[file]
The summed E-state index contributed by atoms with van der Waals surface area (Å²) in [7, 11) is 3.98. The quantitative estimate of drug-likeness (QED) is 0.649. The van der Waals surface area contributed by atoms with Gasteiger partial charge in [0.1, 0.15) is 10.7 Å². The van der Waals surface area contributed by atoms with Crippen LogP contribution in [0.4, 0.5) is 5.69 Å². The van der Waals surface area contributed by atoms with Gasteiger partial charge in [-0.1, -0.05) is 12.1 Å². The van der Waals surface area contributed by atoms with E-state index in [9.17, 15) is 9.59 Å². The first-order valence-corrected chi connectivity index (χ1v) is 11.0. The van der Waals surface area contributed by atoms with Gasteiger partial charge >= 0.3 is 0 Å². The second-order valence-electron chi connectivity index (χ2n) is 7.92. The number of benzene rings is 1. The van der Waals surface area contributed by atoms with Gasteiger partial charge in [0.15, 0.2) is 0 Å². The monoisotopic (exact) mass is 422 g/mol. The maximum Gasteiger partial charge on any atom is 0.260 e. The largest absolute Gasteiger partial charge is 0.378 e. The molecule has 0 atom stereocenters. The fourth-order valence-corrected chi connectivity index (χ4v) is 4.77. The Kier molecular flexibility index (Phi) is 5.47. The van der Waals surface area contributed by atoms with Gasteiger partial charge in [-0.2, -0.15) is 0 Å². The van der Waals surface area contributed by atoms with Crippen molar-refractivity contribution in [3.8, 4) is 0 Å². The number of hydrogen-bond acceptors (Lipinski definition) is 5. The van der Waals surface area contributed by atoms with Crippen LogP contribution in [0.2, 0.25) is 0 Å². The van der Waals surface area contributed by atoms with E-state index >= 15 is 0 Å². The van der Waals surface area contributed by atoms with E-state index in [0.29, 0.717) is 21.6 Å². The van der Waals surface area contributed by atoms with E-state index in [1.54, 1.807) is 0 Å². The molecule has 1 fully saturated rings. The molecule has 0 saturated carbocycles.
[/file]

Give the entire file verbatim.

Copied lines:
The summed E-state index contributed by atoms with van der Waals surface area (Å²) in [7, 11) is 3.98. The quantitative estimate of drug-likeness (QED) is 0.649. The van der Waals surface area contributed by atoms with Gasteiger partial charge in [0.1, 0.15) is 10.7 Å². The van der Waals surface area contributed by atoms with Crippen LogP contribution in [0.4, 0.5) is 5.69 Å². The van der Waals surface area contributed by atoms with Gasteiger partial charge in [-0.1, -0.05) is 12.1 Å². The van der Waals surface area contributed by atoms with E-state index in [9.17, 15) is 9.59 Å². The first-order valence-corrected chi connectivity index (χ1v) is 11.0. The van der Waals surface area contributed by atoms with Gasteiger partial charge >= 0.3 is 0 Å². The second-order valence-electron chi connectivity index (χ2n) is 7.92. The number of benzene rings is 1. The van der Waals surface area contributed by atoms with Gasteiger partial charge in [0.15, 0.2) is 0 Å². The monoisotopic (exact) mass is 422 g/mol. The maximum Gasteiger partial charge on any atom is 0.260 e. The largest absolute Gasteiger partial charge is 0.378 e. The molecule has 0 atom stereocenters. The fourth-order valence-corrected chi connectivity index (χ4v) is 4.77. The Kier molecular flexibility index (Phi) is 5.47. The van der Waals surface area contributed by atoms with Gasteiger partial charge in [-0.2, -0.15) is 0 Å². The van der Waals surface area contributed by atoms with Crippen molar-refractivity contribution in [3.8, 4) is 0 Å². The number of hydrogen-bond acceptors (Lipinski definition) is 5. The van der Waals surface area contributed by atoms with Crippen LogP contribution in [0.2, 0.25) is 0 Å². The van der Waals surface area contributed by atoms with E-state index >= 15 is 0 Å². The van der Waals surface area contributed by atoms with E-state index in [0.29, 0.717) is 21.6 Å². The van der Waals surface area contributed by atoms with E-state index in [1.54, 1.807) is 0 Å². The molecule has 1 fully saturated rings. The molecule has 0 saturated carbocycles.